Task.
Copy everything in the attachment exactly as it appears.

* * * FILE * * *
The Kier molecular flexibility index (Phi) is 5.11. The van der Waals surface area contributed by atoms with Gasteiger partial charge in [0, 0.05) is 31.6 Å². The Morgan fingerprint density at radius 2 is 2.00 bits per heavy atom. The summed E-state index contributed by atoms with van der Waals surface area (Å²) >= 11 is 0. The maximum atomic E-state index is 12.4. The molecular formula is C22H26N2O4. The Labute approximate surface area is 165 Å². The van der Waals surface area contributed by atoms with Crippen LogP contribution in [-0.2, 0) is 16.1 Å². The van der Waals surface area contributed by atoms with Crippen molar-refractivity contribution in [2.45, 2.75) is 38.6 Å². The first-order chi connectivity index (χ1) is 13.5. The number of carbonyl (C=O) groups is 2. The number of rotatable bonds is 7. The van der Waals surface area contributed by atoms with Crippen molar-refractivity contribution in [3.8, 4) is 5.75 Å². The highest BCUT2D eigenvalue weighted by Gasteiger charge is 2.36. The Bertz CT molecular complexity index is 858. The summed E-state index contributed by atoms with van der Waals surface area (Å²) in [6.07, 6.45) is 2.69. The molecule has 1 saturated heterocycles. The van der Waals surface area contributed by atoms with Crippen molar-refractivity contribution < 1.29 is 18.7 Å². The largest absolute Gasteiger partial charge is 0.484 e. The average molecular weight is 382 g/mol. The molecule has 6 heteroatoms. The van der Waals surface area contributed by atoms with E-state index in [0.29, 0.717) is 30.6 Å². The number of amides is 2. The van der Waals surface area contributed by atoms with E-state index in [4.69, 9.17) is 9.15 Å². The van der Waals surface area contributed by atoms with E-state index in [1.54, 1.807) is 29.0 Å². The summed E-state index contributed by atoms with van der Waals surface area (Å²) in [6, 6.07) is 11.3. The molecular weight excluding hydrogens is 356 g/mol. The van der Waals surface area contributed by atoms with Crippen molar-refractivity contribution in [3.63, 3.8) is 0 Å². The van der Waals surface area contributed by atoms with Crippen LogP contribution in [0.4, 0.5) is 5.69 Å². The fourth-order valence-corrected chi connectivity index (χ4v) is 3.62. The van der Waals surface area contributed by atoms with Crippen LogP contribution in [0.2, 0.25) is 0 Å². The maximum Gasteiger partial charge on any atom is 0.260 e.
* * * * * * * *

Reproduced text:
The Kier molecular flexibility index (Phi) is 5.11. The van der Waals surface area contributed by atoms with Gasteiger partial charge in [0, 0.05) is 31.6 Å². The Morgan fingerprint density at radius 2 is 2.00 bits per heavy atom. The summed E-state index contributed by atoms with van der Waals surface area (Å²) >= 11 is 0. The maximum atomic E-state index is 12.4. The molecular formula is C22H26N2O4. The Labute approximate surface area is 165 Å². The van der Waals surface area contributed by atoms with Crippen LogP contribution in [-0.2, 0) is 16.1 Å². The van der Waals surface area contributed by atoms with Crippen molar-refractivity contribution in [2.45, 2.75) is 38.6 Å². The first-order chi connectivity index (χ1) is 13.5. The number of carbonyl (C=O) groups is 2. The number of rotatable bonds is 7. The van der Waals surface area contributed by atoms with Crippen molar-refractivity contribution in [3.8, 4) is 5.75 Å². The highest BCUT2D eigenvalue weighted by Gasteiger charge is 2.36. The Bertz CT molecular complexity index is 858. The summed E-state index contributed by atoms with van der Waals surface area (Å²) in [6.07, 6.45) is 2.69. The molecule has 1 saturated heterocycles. The van der Waals surface area contributed by atoms with Crippen molar-refractivity contribution < 1.29 is 18.7 Å². The largest absolute Gasteiger partial charge is 0.484 e. The average molecular weight is 382 g/mol. The molecule has 6 heteroatoms. The van der Waals surface area contributed by atoms with E-state index in [0.29, 0.717) is 30.6 Å². The number of amides is 2. The van der Waals surface area contributed by atoms with E-state index in [4.69, 9.17) is 9.15 Å². The van der Waals surface area contributed by atoms with E-state index in [1.54, 1.807) is 29.0 Å². The summed E-state index contributed by atoms with van der Waals surface area (Å²) in [6, 6.07) is 11.3. The molecular weight excluding hydrogens is 356 g/mol. The van der Waals surface area contributed by atoms with Crippen molar-refractivity contribution in [3.63, 3.8) is 0 Å². The van der Waals surface area contributed by atoms with Crippen LogP contribution in [0.4, 0.5) is 5.69 Å². The fourth-order valence-corrected chi connectivity index (χ4v) is 3.62. The van der Waals surface area contributed by atoms with Crippen LogP contribution in [0.2, 0.25) is 0 Å². The maximum Gasteiger partial charge on any atom is 0.260 e.